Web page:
My Son Went to War


My son went to war… and the weapon he carried was a camera.

My son went to war

Even though he wasn’t armed and fighting while in northeastern Afghanistan, as a journalist embedded with U.S. troops, Carlos witnessed the deadly horrors of battle while under fire in one of the country’s most dangerous and hostile valleys.

My son went to war, but I know I’m lucky. He came home.

The riveting documentary of his experience, The Hornet’s Nest, offers a soldier’s-eye view of what it’s really like to wonder, from second to second, if you’re going to die in a remote part of the world far removed from those you love. This is not a scripted movie… this is the real deal with heart-breaking consequences.My son went to war

When my son announced he was going to Afghanistan with his father (my former husband), I knew I couldn’t stop him. I was his age when I left a comfortable job as a CNN producer in Washington, D.C. to cover the wars in Central America in the 1980s. I guess, in a sense, Carlos joined the family business.

Knowing that Carlos shot the movie’s captivating shaky-cam video while bullets whistled above his head is gut wrenching. I watched the film with him beside me. Some of the families of the soldiers featured in the movie will never be able to do this.

The movie is not all bang-bang. There’s a terrific scene with members of an all-female Medevac team, who risk their lives helping extract wounded soldiers from the battlefield. The story of these women alone is incredibly compelling.

But the movie never lets you forget you are in the middle of hell.

What is it about people who run head-on into dangerous places like war zones? Believers in a cause? Adrenaline junkies? Journalists? Fools? I’m not just talking about people like my son (and me, if I’m playing fair). There are plenty of soldiers you hear from in the movie who go back for a third and fourth deployment… some of whom die doing what they love, leaving sorrow in their wake.

A moving memorial service for six fallen soldiers is, perhaps, the toughest part of the movie. Their surviving colleagues decorate makeshift altars with the only things they can offer… a can of Coca-Cola, a personal name-patch ripped from their uniform, a photograph. A tribute to a friendship forever lost.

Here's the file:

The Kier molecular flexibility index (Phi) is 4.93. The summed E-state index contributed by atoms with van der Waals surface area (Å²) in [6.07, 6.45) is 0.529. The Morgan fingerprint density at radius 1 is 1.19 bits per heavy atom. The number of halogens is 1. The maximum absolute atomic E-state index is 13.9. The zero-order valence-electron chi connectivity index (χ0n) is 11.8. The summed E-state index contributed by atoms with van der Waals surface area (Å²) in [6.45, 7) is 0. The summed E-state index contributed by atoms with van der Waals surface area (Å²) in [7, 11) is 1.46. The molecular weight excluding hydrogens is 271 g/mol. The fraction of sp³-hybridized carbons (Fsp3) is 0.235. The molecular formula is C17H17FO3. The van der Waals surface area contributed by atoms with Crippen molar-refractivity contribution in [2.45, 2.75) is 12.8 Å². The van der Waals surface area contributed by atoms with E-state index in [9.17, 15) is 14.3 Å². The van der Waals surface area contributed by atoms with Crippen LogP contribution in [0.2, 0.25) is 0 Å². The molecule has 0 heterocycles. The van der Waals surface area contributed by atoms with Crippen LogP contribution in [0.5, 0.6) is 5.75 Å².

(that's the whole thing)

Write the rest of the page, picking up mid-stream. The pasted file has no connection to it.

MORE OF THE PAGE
The Obama administration announced last week that U.S. involvement in Afghanistan, the longest war in American history, will be completely ended no later than 2016.

This haunting movie doesn’t offer any judgment about the war or America’s role in it. Only the ugly reality of combat in real time.

Like I said… I was lucky.

My oldest son came home.

This time.

For information about where the movie, The Hornet’s Nest, is showing in your area, click here.

Like it? Share it!

posted under The Kitchen Think

14 thoughts on “My Son Went to War

  1. Angela

    Wow. I can’t even imagine. I recently read The Things they Carried with my students and recently read a second book the Kite Runner’s author released that takes place in Afghanistan during these war years. Bless your son, you, and your family as it is a risk you all take to cover something like this.
    Angela @ Time with A & N (

    1. Mama Post author

      Thanks for your kind words. I read both of those books and they both hit close to home. We are very fortunate to live in such a wonderful country!

  2. Madaline

    I’m sure that was so hard to let him go – but think of the tribute he has made to all the women and men that serve America. I hope I get the chance to see this film.

    1. Mama Post author

      Yes, it is an absolute tribute to the men and women who serve and die trying to protect our country. Whether you agree with our involvement in other countries, we still have to support our troops!

  3. Pure Grace Farms

    I can’t even imagine the hell you went through as well as your son. I am glad you both were able to be re-united and ache for the ones whose sons never came home. Thanks for sharing this deeply personal story. Blessings…Shari

    1. Mama Post author

      Shari, your words are so, so sweet. I keep thinking of the families and friends of those who don’t make it back. It truly breaks my heart… I am so fortunate, I know.

    1. Mama Post author

      Thanks for stopping by! I hope you get to see the movie… it really shows what our men and women in the armed forces are confronted with everyday!

  4. Christy

    You really have an amazing family. Adventure, adrenaline, journalists, and brave – thanks for sharing this. I’m looking forward to seeing your son’s film.


Leave a Reply

Your email address will not be published. Required fields are marked *

I’m Christina Chavez

I was a TV journalist for many years, but with a house full of kids I decided to come off the road, go to culinary school and follow my passion for cooking. Mama’s High Strung is all about food… everything from creative recipe ideas to some really cool kitchen gadgets and cooking tips. I live in Chicago, but I love to travel and write about my food discoveries! You can reach me by email: